Previously on Midlife Crisis Crossover: In 2019 I made 28 trips to the theater to see films made that same year. In Part 1 we ranked the majority from pretty-keen to The Worst. And now, the countdown concludes with the ten most relatively awesome:
10. The Lighthouse. The latest period-piece nightmare with assiduously antique dialogue from The Witch writer/director Robert Eggers is a black-and-white deathmatch between polar opposites, each in top fighting form. In this corner, upstart lightkeeper Robert Pattinson needs his new job as an escape from his murky past; in the other corner, Willem Dafoe is a crusty curmudgeon with no patience or mercy for any uppity novice unfit to call themselves a real lighthouse fan. If Moby Dick were 700 pages shorter, kept the man-vs.-nature theme, and replaced the whale with a million-watt halogen bulb, it still wouldn’t be anywhere near this traumatizing, as seaside duels-to-the-death go.
9. The Farewell. Comedy Central has been airing nonstop promos for Awkwafina’s upcoming sitcom Nora from Queens, really jarring to watch after her more complicated turn in Lulu Wang’s humorous, heart-filled tale of a well-intentioned family conspiracy to give their terminally ill matriarch the best final days possible without actually telling her she’s dying. Awkwafina believably captures the inner turmoil of a 21st-century young lady who’s not entirely on board with this old Chinese custom but also doesn’t want Grandma’s final days filled with time-wasting drama…so it’s a good thing Grandma is an unstoppable force of nature who never sits still and keeps everyone else too busy for pre-mourning. I’d be happy to see more stories from this clashing clan, though I’m a lot less interested in the sitcom with a wacky brother whose screech of “Gooood-BYYY-YYYY!” made for one of the worst TV ads of 2019.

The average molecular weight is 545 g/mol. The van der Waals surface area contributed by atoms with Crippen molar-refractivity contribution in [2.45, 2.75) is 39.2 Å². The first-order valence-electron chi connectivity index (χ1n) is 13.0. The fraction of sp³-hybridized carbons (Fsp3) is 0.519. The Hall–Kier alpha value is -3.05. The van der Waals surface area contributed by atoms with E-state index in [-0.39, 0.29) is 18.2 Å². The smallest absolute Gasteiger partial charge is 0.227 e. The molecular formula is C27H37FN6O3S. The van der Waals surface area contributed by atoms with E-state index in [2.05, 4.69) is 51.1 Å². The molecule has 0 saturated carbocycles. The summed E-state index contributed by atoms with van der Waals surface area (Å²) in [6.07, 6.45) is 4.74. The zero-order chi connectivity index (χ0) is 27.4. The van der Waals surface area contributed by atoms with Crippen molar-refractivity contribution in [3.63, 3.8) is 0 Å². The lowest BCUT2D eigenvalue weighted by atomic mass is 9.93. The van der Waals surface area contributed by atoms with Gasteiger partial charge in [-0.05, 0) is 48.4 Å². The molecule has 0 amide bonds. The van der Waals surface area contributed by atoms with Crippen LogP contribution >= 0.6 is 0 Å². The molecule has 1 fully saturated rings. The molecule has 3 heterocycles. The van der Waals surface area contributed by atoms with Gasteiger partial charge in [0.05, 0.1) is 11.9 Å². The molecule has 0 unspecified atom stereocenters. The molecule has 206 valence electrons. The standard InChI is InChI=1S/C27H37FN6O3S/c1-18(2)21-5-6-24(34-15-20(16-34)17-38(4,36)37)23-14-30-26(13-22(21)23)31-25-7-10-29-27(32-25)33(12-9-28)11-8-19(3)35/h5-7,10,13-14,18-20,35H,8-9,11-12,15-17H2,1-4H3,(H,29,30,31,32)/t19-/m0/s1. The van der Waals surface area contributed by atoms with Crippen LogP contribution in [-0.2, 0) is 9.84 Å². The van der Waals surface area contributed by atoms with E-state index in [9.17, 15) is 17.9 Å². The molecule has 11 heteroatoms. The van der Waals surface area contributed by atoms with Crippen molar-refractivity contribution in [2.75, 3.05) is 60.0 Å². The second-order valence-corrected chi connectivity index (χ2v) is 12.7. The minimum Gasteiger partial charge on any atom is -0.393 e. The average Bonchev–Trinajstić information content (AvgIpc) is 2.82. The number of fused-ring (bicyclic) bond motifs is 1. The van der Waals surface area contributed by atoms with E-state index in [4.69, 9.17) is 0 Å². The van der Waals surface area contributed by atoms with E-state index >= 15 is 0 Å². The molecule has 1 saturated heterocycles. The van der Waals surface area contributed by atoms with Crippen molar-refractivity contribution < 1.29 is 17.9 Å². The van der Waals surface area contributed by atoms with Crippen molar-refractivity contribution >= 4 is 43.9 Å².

8. Godzilla: King of the Monsters. Our family rarely pays for optional screen upgrades such as 3-D, IMAX, fake IMAX, or the Dolby Cinema at AMC, but my son and I couldn’t resist hitting up the latter for American Hollywood’s latest attempt at recreating Toho kaiju magic. Even without the slightly larger screen and speakers that turned up to 52, director Mike Dougherty apparently had a total “eureka” moment and decided, what if the human roles weren’t all featureless stick figures? What if some of the one-liners weren’t painful? What if we cared about a human or two or once? And, equally importantly, what if we decided not to save everything for some hypothetical sequels and went for all-out senses-shattering MONSTERS FIGHT insanity right here and now as if this were the grand finale of American Godzilla films? Only two of this year’s 28 films made me feel like a mind-blown 12-year-old again, and this was overwhelmingly one of them.
7. The Dead Don’t Die. I’ve been reading enticing reviews of Jim Jarmusch films for years but never had one cross my path until this, his deadpan lark of a zombie apocalypse that aptly portrays humanity’s collective poor reflexes, our shoddy problem-solving skills, our denial of imminent calamities until and unless they’re specifically murdering us to our faces, and the likelihood that the best and brightest among us — the truly gifted, not the Dunning-Kruger sufferers — would likely save themselves and abandon the rest without looking back. A fine vehicle for the nonchalant Bill Murray, beguiling Tilda Swinton eccentric #126, and one of the year’s sixty-seven best Adam Driver performances. After catching this in the theater, I’ve since watched Down by Law and Night on Earth, and am making a point of letting more Jarmusch into my life as soon as possible.
6. Parasite. Bong Joon-Ho’s multi-faceted satire of class warfare hits 100-point bullseyes in every direction and refuses to settle for tired generalizations — the rich aren’t evil, the poor aren’t saintly, and sometimes the differences are more about wants than about “needs”. Theirs is not a merely two-sided war, nor do the results declare a simplistic victory. Parasite has made such a powerful showing on multiple critics’ year-end lists that I’d burst with cheer to see it nominated for more Oscars than simply Best Foreign Language Film…and yet I knocked it down several pegs on my own list because compared to past Joon-Ho winners like The Host, Snowpiercer, and Okja, it’s arguably more “mature” and rather less gonzo than I’d come to expect from him. He got an A without trying, but I’m disappointed he didn’t go for extra credit, which is usually his thing.